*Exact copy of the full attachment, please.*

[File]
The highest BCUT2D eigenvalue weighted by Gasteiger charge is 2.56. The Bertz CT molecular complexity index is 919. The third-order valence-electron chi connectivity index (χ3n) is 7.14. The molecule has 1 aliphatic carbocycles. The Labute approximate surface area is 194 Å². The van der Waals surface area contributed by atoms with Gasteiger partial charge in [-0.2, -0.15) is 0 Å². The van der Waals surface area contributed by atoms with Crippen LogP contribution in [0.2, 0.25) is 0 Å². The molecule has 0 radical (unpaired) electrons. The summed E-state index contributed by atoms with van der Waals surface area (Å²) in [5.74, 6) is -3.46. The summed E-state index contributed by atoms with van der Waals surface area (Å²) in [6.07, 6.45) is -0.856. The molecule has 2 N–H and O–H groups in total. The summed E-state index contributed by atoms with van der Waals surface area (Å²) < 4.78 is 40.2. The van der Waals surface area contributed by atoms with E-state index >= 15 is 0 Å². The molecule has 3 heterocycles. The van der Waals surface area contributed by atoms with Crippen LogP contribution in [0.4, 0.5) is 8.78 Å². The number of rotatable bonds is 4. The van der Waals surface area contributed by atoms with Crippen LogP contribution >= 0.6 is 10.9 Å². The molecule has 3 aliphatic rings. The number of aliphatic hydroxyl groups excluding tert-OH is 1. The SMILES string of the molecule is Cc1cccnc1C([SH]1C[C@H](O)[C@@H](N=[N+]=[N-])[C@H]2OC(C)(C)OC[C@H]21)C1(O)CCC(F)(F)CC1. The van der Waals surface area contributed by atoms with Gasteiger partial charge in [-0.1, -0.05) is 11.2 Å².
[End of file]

The highest BCUT2D eigenvalue weighted by Gasteiger charge is 2.56. The Bertz CT molecular complexity index is 919. The third-order valence-electron chi connectivity index (χ3n) is 7.14. The molecule has 1 aliphatic carbocycles. The Labute approximate surface area is 194 Å². The van der Waals surface area contributed by atoms with Gasteiger partial charge in [-0.2, -0.15) is 0 Å². The van der Waals surface area contributed by atoms with Crippen LogP contribution in [0.2, 0.25) is 0 Å². The molecule has 0 radical (unpaired) electrons. The summed E-state index contributed by atoms with van der Waals surface area (Å²) in [5.74, 6) is -3.46. The summed E-state index contributed by atoms with van der Waals surface area (Å²) in [6.07, 6.45) is -0.856. The molecule has 2 N–H and O–H groups in total. The summed E-state index contributed by atoms with van der Waals surface area (Å²) < 4.78 is 40.2. The van der Waals surface area contributed by atoms with E-state index >= 15 is 0 Å². The molecule has 3 heterocycles. The van der Waals surface area contributed by atoms with Crippen LogP contribution in [0.4, 0.5) is 8.78 Å². The number of rotatable bonds is 4. The van der Waals surface area contributed by atoms with Crippen LogP contribution >= 0.6 is 10.9 Å². The molecule has 3 aliphatic rings. The number of aliphatic hydroxyl groups excluding tert-OH is 1. The SMILES string of the molecule is Cc1cccnc1C([SH]1C[C@H](O)[C@@H](N=[N+]=[N-])[C@H]2OC(C)(C)OC[C@H]21)C1(O)CCC(F)(F)CC1. The van der Waals surface area contributed by atoms with Gasteiger partial charge in [-0.1, -0.05) is 11.2 Å².